EMS Station 3 opens in Sugar Loaf Community
A ribbon cutting was held on Friday, January 3, to celebrate the opening of Alexander County EMS Station #3 in the Sugar Loaf community.
EMS Station #3 is located in the former site of the Sugar Loaf Volunteer Fire Department, adjacent to Sugar Loaf Elementary School. The county is leasing the property from Alexander County Schools for $500 per month.
Doug Gillispie, EMS Director, said the new station was needed to better serve the medical needs of the northern part of Alexander County. When the fire department moved into its new building, the vacancy made room for the EMS station.
“We are excited to have another EMS base here in Alexander County. We have been researching this idea since 2017, and began working to make it a reality in early 2019,” Gillispie stated. “This base will cut 10 minutes off of our response time to a call in the Hwy. 16 North area, which can definitely help us save lives.”
Gillispie said the station will handle calls in areas of Ellendale, Sugar Loaf, Vashti, and Hiddenite.
EMS Station #3 has four bays, a kitchen, two sleeping areas, and a training room. The station will have a 24/7 ambulance and a spare ambulance. These trucks are part of the county’s existing EMS fleet.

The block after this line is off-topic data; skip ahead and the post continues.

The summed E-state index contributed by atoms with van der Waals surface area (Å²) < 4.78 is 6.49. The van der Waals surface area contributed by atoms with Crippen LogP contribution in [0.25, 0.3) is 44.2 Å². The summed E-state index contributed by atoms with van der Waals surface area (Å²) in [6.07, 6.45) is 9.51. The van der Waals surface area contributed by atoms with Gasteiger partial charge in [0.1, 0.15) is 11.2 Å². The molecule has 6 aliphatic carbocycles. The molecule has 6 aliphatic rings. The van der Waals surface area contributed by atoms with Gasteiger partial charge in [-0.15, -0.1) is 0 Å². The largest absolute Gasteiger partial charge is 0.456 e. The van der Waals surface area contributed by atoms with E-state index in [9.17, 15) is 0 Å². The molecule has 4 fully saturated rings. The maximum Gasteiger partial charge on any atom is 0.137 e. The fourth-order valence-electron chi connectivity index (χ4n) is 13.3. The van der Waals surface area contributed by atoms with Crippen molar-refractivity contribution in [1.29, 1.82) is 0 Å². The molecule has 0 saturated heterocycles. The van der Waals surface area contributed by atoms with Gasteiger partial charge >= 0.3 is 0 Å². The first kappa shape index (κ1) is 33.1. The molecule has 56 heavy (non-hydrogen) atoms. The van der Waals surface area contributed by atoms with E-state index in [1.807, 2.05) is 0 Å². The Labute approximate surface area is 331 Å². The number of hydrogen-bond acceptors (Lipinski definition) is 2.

The school system will provide a smart board for the training room, which will be used for the Public Safety class that is being offered.
Gillispie expressed his appreciation to Alexander County Commissioners, County Manager Rick French, Alexander County Maintenance, EMS employees, and Alexander County Schools’ Maintenance for their role in making the EMS Station #3 a reality.
Station 3 is a mistake only because they took a truck from Station 1 which actually causes more work for those medics leaving them little time between calls to complete reports or even relax. The intelligent thing would’ve been to add a truck at Station 3 and leave the other trucks at Station 1 lightening the workload and improving morale for all of the employees. They already are the lowest paid around and doing a job that you literally have someone’s life in your hands call after call. Overworking them is not a benefit to the community I don’t care how much faster you get to a call if the medics are all burnt out and exhausted from running none stop then who is it really serving and how safe is it for the community.